Plein Air: Mapping Mary Ann Armstrong

Posted in Articles, History, Media Archive, Tri-Racial Isolates, United States on 2012-02-05 01:28Z by Steven

Plein Air: Mapping Mary Ann Armstrong A Journal of the Built & Natural Environments
Number 24 (Fall/Winter 2009)

Deborah Fries, Editorial Board Member

The first time I saw her picture, I wanted to know everything about her. 

I wanted to know where she’d lived before she married my great, great grandfather in 1859.  I wanted to know what her parents, Mariah and William G. Armstrong, looked like; whether William G. had been a planter in Tyrrell County, North Carolina, or a yeoman farmer.  I wanted to know which of Mary Ann’s six children looked like her, rather than their eagle-featured father, Edward Parisher.  I wanted to know why she looked so very serious.

All of that wanting began in 2000, when distant relative and genealogical researcher Mark Bateman sent me a scanned photo of my great, great grandparents, along with a generous amount of his own Parisher family research.   And even though I’ve gathered a little more information, even had my mitochondrial DNA tested, most days I’m sure that I’ll never have enough facts to salvage historical certainty out of the shipwreck of fantasy.

Instead, I’ll have a breeches bucket of images: smoke rising from decaying peat in the Great Dismal Swamp; moss hanging from a pecan tree in a sandy yard; dogs sleeping in the shade of a magnolia; the ghosts of torn-down farmhouses and tobacco barns; rows of corn bending under hurricane winds; gold-rimmed English paste ware sitting on a sideboard.  A wide-cheek-boned woman in a lace collar frozen in her ante-bellum portrait, a man with a long goatee beside her.  I’ll be left with mysteries and wish-based assumptions, and an impressionistic synthesis of how my own family illustrates the rich history of the people who have lived on the south shore of the Albemarle Sound for more than 400 years..

Long after I opened the envelope from Mark that contained the photos of Mary Ann Armstrong and Edward Parisher, as well as scanned tintypes of two of their six children, I remained intrigued by the racial ambiguity of my great, great grandmother.  In 2008, I ordered a test kit from the research firm with the largest DNA database, sure that my matrilineal line would escort me back to Mary Ann’s genes and provide definitive conclusions. Was she biracial?  Triracial?  In all census records, she and her parents are listed as White, a mono-racial identity the picture seems to belie.  Mark had heard she was “part Indian.”  The molecular test results, I expected, would be oracular…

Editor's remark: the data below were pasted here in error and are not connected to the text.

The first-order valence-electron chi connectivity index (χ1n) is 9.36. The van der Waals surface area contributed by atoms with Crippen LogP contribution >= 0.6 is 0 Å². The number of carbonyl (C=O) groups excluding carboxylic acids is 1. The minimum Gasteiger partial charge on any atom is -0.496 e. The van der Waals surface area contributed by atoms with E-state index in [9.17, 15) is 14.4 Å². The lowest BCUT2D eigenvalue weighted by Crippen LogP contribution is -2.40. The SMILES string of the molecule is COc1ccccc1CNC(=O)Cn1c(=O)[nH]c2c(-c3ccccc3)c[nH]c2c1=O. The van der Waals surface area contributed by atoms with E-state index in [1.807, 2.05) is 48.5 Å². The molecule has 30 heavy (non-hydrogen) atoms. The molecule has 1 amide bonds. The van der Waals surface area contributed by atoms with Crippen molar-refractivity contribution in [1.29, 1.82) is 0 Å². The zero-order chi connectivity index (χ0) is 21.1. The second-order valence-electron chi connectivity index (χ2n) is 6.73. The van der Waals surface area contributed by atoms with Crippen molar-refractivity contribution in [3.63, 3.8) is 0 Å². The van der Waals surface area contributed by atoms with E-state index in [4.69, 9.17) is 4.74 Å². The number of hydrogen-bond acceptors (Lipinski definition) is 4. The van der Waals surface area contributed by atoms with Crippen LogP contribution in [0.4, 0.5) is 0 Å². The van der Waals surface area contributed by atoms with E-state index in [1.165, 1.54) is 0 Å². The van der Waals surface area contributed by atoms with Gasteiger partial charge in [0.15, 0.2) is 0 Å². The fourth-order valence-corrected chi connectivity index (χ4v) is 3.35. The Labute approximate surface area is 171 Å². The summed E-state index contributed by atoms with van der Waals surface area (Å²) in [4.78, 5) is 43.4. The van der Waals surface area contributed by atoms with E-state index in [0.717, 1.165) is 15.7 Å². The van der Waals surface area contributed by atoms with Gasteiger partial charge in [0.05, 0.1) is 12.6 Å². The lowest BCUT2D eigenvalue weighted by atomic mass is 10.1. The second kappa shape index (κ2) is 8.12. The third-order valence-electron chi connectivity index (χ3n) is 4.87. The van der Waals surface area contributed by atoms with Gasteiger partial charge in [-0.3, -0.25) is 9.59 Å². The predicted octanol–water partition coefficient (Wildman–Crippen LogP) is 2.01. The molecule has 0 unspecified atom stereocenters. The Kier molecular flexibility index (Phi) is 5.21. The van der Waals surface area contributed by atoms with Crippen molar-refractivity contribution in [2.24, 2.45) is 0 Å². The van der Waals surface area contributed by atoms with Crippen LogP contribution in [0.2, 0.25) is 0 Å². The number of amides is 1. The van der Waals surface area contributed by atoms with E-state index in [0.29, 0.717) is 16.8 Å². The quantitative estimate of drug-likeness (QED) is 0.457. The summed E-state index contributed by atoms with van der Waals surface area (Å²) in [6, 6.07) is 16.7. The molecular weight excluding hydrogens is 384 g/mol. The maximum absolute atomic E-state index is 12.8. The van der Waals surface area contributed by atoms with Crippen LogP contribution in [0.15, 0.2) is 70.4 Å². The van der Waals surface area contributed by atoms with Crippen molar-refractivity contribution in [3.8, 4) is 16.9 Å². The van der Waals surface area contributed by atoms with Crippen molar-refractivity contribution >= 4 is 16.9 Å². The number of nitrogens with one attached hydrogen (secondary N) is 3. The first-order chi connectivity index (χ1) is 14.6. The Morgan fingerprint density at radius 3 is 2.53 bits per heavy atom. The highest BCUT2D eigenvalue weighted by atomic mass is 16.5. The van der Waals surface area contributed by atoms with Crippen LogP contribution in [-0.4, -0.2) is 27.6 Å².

…Mary Ann’s appearance and information about her planter paternal line raised new questions.  Recently, I’ve been able to pose some of those questions to Dr. Arwin Smallwood, a University of Memphis history professor whose work in eastern North Carolina maps the entwined lives of Native, African, and European Americans from first contact to the present.

Smallwood, author of Bertie County, An Eastern Carolina History and The Atlas of African-American History and Politics: From the Slave Trade to Modern Times, as well as other scholarly works, grew up about 30 miles northwest of my maternal family’s farmstead.  Triracial himself, he is currently overseeing additional research projects in eastern North Carolina.   If anyone would understand the social permutations that were negotiated over hundreds of years in that region, and reflected in the picture of  my great, great grandmother, it would be Dr. Smallwood…

Read the entire article here.

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